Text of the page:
Life in and around the skyscrapers of Tokyo moves at a well-oiled clip, with an energy that borders on the manic, and never more so after the sun has set and the neon is switched on. Discover the best of Japan’s capital after dark.

A night at an izakaya (a pub that serves food, with a selection of sake on offer) is a quintessential Tokyo experience. Ippo is a mellow little place with a counter, a few small tables and a sign outside in English saying ‘fish & sake’. Daily menus change to match the best of the season’s ingredients (00 81 3 3445 8418; 2F 1-22-10 Ebisu, Shibuya-ku; from 6pm; mains from £6).

Take a seat at a low table or log bench at Hayashi above the Lotus Palace restaurant in the smart district of Akasaka. The 100-year-old feel is no accident – fittings come from an old farmhouse in the Takayama mountains. Kindly staff grill yakitori (chicken and vegetable skewers) over hearths set into your table (4F Akasaka Sanno Kaikan, 2-14-1 Akasaka, Minato-ku; closed Sun; dishes from £3, yakitori set £10).

As the pictures of Uma Thurman in a yellow jumpsuit may remind you, Gonpachi is the place that inspired the Lucy Liu sequence in Kill Bill. It isn’t your typical neighbourhood izakaya, but the décor, with plenty of wood and hanging lanterns, is undeniably traditional. Book early for a booth on the second floor overlooking the crowd below, or head up to the third floor for sushi (1-13-11 Nishi-Azabu, Minato-ku; tempura plate £10).

Bars with a view
Towering over the city from the 52nd floor of the Park Hyatt, the New York Bar serves magnificent views of the twinkling lights below, complemented by strong drinks and live jazz. Film fans will recognise it as the bar where Bob and Charlotte meet each night in Lost in Translation (3-7-1-2 Nishi-Shinjuku; cocktails from £14, evening cover charge £17).

Senso-ji in the Asakusa district, with its pagoda and shrines, is Tokyo’s best-loved temple. Spend the day here before crossing the Sumida River to the Asahi Super Dry Building on the other side to pay your respects at a different altar in the Asahi Sky Room, serving Asahi brews. The venue itself isn’t particularly noteworthy, but the view is, especially at sunset (00 81 03 5608 5277; Asahi Super Dry Building, 1-23-1 Azumabashi, Sumida-ku; beer from £4).

Manga artists Leiji Matsumoto designed the Jicoo Floating Bar, a spaceship-like cruise ship that doubles as a bar with a clubby vibe in the evening. At 8pm, the boat leaves Hinode pier for the island of Odaiba in Tokyo Bay, with its 1990s vision-of-the-future skyline filling the big viewing windows. The ship continues to shuttle back and forth until 10.30pm, docking at either end on the hour and half-hour (Thu-Sat; admission £19, cocktails from £8).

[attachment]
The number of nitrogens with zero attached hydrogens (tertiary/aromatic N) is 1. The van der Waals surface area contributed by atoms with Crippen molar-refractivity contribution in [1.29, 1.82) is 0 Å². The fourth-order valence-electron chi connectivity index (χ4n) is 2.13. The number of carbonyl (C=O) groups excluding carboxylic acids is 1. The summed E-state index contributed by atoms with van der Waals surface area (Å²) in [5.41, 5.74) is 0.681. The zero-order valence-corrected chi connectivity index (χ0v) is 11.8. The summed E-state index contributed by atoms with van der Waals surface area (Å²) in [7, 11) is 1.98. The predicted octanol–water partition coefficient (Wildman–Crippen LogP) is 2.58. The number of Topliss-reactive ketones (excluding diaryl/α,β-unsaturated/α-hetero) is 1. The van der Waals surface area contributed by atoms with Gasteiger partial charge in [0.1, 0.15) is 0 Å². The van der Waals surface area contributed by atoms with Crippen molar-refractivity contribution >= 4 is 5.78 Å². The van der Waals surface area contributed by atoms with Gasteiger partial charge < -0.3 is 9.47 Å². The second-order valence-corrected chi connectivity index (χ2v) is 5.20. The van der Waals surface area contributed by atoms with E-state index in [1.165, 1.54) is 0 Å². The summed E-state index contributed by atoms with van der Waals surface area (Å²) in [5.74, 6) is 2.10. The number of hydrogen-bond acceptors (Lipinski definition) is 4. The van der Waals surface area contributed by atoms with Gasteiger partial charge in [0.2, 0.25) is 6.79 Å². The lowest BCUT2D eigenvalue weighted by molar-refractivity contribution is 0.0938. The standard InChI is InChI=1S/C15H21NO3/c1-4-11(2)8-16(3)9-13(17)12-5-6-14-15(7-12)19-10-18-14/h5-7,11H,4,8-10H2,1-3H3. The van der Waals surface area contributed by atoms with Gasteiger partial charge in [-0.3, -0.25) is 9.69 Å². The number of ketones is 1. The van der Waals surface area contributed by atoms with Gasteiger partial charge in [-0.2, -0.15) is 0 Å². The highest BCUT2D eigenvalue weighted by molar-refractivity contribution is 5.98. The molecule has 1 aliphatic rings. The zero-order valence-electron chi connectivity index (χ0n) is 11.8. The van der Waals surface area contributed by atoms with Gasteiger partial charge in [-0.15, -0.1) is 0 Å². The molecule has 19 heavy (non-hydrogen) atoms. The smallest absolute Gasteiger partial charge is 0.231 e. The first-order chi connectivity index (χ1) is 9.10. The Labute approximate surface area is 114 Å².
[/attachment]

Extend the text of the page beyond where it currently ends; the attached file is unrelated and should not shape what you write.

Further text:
Only in Tokyo
Tokyo’s biggest pop phenomenon takes the girl group prototype and expands it far beyond the five-girl standard that proved successful for the Spice Girls. AKB48 has not 10, not 20, but over 60 members, and they perform in shifts at their own theatre in the heart of the Akihabara district (8F Don Quijote 4-3-3 Soto-Kanda, Chiyoda-ku; tickets £15 for women, £23 for men).

There are 30 over-the-top, imaginatively themed private karaoke rooms at Lovenet, ranging from the more modest Arabian Suite to the Aqua Suite, whose drawcard is the hot tub from which guests can warble their favourite tunes. Order food and drinks via intercom to keep the vocal chords well lubricated (3F, Hotel Ibis, 7-14-4 Roppongi, Minato-ku; private suite from £30 per hour).

Over 300 tiny bars are crammed into Golden Gai, a small block of alleyways east of Shinjuku station. It’s an atmospheric vision of raffish pre-boom Tokyo. Although most of the bars, perhaps seating just six people, cater to established customers, you can try Araku (G2 Street), Albatross (5th Avenue) or La Jetée (3rd Avenue) – all bars that welcome English-speaking newbies (seating fee from £2.50).

Where to stay
Sawanoya Ryokan
is a great budget find in expensive Tokyo. Situated in the quiet district of Yanaka, it has friendly staff and all the typical ryokan (traditional Japanese inn) hospitality you’d expect (2-3-11 Yanaka, Taito-ku; from £80).

The Shibuya Granbell Hotel is priced like a business hotel but is certainly a step above in terms of style. Rooms have glass-enclosed bathrooms, beds you’ll sink into and Pop-Art curtains (15-17 Sakuragaoka-cho, Shibuya-ku; from £150).

The Mandarin Oriental Tokyo has exquisitely decorated suites and Michelin-starred restaurants. The highlights here are the atrium lobby and grand views from the rooms (2-1-1 Nihonbashi Muromachi, Chuo-ku; from £320).

All Nippon Airways, BA, JAL and Virgin Atlantic fly direct to Tokyo’s Narita International Airport (from £750).

Some BA flights go to the more central Haneda Airport. It is often £100–£200 cheaper to fly non-direct via airports in Europe or Asia with airlines including Austrian Airlines and Finnair.

Trains and subways cover all of Tokyo. Although they’re run by different companies, you can use Pasmo or Suica smart cards on almost all lines (minimum input from £8).

Vacant taxis are shown by a red light; a green light means a 20 per cent late-night surcharge.

The article 'Mini guide to Tokyo’s nightlife' was published in partnership with Lonely Planet Traveller.